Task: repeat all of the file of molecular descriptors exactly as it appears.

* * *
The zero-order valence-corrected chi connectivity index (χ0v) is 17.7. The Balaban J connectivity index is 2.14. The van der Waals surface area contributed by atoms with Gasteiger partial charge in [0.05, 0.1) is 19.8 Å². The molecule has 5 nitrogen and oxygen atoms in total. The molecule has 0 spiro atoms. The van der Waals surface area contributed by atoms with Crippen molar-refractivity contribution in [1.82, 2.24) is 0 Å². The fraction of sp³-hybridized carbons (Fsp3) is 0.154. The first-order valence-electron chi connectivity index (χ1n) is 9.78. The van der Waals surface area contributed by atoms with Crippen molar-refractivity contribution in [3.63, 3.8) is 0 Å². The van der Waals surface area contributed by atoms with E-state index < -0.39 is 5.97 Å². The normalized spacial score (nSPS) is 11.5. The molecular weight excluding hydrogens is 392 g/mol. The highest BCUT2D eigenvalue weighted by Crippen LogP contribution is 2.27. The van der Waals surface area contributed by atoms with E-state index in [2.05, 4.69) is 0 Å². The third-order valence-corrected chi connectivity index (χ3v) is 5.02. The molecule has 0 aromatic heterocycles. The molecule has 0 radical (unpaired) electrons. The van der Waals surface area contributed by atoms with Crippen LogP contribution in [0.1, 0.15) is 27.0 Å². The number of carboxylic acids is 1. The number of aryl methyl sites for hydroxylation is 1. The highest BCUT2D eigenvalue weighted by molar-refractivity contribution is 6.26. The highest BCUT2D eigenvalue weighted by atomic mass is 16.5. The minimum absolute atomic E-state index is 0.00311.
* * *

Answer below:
The zero-order valence-corrected chi connectivity index (χ0v) is 17.7. The Balaban J connectivity index is 2.14. The van der Waals surface area contributed by atoms with Gasteiger partial charge in [0.05, 0.1) is 19.8 Å². The molecule has 5 nitrogen and oxygen atoms in total. The molecule has 0 spiro atoms. The van der Waals surface area contributed by atoms with Crippen molar-refractivity contribution in [1.82, 2.24) is 0 Å². The fraction of sp³-hybridized carbons (Fsp3) is 0.154. The first-order valence-electron chi connectivity index (χ1n) is 9.78. The van der Waals surface area contributed by atoms with Crippen molar-refractivity contribution in [3.63, 3.8) is 0 Å². The van der Waals surface area contributed by atoms with E-state index < -0.39 is 5.97 Å². The normalized spacial score (nSPS) is 11.5. The molecular weight excluding hydrogens is 392 g/mol. The highest BCUT2D eigenvalue weighted by Crippen LogP contribution is 2.27. The van der Waals surface area contributed by atoms with E-state index in [2.05, 4.69) is 0 Å². The third-order valence-corrected chi connectivity index (χ3v) is 5.02. The molecule has 0 aromatic heterocycles. The molecule has 0 radical (unpaired) electrons. The van der Waals surface area contributed by atoms with Crippen LogP contribution in [0.1, 0.15) is 27.0 Å². The number of carboxylic acids is 1. The number of aryl methyl sites for hydroxylation is 1. The highest BCUT2D eigenvalue weighted by molar-refractivity contribution is 6.26. The highest BCUT2D eigenvalue weighted by atomic mass is 16.5. The minimum absolute atomic E-state index is 0.00311.